I got on with other responsibilities. I was awarded a grant to go and make a film in Latin America and took several months’ research leave. While I was away, without any warning, the collection was moved to a nice new room in another building. It was carelessly done. It had been dumped and needed re-organising. The Steenbeck had been damaged, though it was still in working order. Nevertheless, I got the room sorted, and a video projector was installed along with a sofa. When you entered the room, which is windowless, you were surrounded by shelves which not only contained history but also represented it in the mushrooming variety of formats which register the changing character of historical representation – this in itself is a worthy object of study, it reminds you that representation is not transparent. As for what it contains, anyone who has worked with archives knows that they hold all sorts of secrets. When I worked on the wonderful Stanley Forman’s ETV archive, building a database of the holdings (he was still using index cards at the time), I discovered remarkable films I would later incorporate into films of my own, including a pristine 35mm copy of a forgotten film by Esfir Shub, not only remarkable in itself but historically significant for using sync sound filming ahead of the game. When I made a film on Detroit, and viewed archives there and elsewhere, I found the same iconic images of the Depression cropping up in films from different periods and sources – the different ways they were used reveal much about the way such iconic imagery is created and reproduced, and the shifts in historical perspective they accompany. But these things, it turns out, are not the kind of reasons you can offer to the funders who would be needed to turn a library like this into a marketable facility in an institution increasingly deformed by market principles. What they want is a business plan, which excludes the cultural and intellectual value of conducting an activity that is not, in fact, a business.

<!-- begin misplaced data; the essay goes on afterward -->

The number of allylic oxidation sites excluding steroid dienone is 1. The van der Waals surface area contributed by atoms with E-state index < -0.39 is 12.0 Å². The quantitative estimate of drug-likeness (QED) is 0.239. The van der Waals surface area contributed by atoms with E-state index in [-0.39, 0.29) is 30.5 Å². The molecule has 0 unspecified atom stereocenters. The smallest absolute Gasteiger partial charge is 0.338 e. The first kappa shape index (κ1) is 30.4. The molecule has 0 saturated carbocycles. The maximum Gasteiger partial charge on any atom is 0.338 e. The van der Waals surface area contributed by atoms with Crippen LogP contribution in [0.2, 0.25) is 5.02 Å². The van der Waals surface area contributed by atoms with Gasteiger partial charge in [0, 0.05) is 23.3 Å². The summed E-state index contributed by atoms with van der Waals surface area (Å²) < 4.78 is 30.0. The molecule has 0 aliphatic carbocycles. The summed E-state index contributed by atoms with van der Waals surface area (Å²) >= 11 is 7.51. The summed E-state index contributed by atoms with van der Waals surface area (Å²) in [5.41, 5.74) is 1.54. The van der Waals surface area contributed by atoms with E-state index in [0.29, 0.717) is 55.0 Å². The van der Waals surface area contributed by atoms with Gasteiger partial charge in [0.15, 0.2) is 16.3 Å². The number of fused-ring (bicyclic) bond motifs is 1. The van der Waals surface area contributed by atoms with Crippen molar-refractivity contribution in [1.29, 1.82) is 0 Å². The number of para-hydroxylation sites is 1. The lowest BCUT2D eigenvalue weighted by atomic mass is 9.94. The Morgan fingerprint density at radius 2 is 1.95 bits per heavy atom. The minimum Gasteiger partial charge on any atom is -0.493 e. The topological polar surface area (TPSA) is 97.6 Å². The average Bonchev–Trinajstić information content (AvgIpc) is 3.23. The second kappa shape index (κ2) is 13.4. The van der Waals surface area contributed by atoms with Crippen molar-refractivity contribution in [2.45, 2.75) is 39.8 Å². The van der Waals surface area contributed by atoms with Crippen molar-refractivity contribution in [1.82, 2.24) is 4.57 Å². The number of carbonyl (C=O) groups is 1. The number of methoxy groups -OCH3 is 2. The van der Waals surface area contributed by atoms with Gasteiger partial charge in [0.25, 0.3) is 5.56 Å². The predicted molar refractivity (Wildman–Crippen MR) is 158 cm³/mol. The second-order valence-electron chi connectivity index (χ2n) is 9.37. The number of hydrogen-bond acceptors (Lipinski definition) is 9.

Now that I’ve left, the facility, as I say, is to be dismantled, but meanwhile it’s still there languishing, and so, as a last resort, a few days ago I offered it in a post to the RFN to anyone interested, and received a flurry of responses, many more than I anticipated, which I’m now working through. No-one of course wants to take it over lock, stock and barrel, but it looks like there may be ways of putting parts of it to good use. Several things about these responses have intrigued me, but also pose certain dilemmas. First, I was struck by the RFN’s international reach, as I realised several inquiries came from abroad, or on behalf of someone abroad (although I’d said in the post that stuff would have to be collected from South London). Second, the item most frequently inquired after was the Steenbeck, and in several cases this came from filmmakers also interested in the 16mm material because they’re experimentalists who work with found footage. However, there are practicalities to consider, like not being able to view anything and make selections, and the costs of moving scores of film cans. And then the question of who would make best use of it? I would rather it went somewhere which would give some kind of public access, rather than fall into individual hands. Perhaps that’s a pipe dream. And sadly, practically no-one is interested in the tape library.
I’m left thinking about the loss. About having to abandon hundreds of tapes. About university libraries which abandon research resources in the race to modernise themselves; they’ve even stopped buying physical books when they can get them as e-books. About the instrumentalisation of education and of the wider culture. Sitting at home as I write, I’m surrounded by media I cannot play, including quarter-inch magnetic tape, audio cassettes, video cassettes and tapes of other formats. I’ve thrown away my old floppy discs, but there are files on my computer in formats that are now unreadable. I could try plugging in the different devices needed to play them, which I neglected to do when I moved house, but I’m fully wired in to the internet and already spend much of each day swapping between screens of different sizes. The web is truly a universal archive, and I’m constantly astonished by the films I discover available for free streaming, although often in reduced quality, but it flattens differences and holds history in a strange no-space. I’ve used the web as an archive for my own filmmaking, where I’ve tried to treat my objets trouvés in the spirit of what Walter Benjamin called the ‘dialectical image’, which comes alive in montage. I enjoy the freedoms of digital filmmaking, but there’s something about 16mm that I miss – the physicality, the plasticity, being able to hold a piece of film in your hands and look at it every which way, the very smell. It has a material quality that is missing from the digital signal. I can well understand how those of a certain temperament can be drawn back to it. Our institutional culture, however, has abandoned its own history and no longer knows how to value the materials of culture.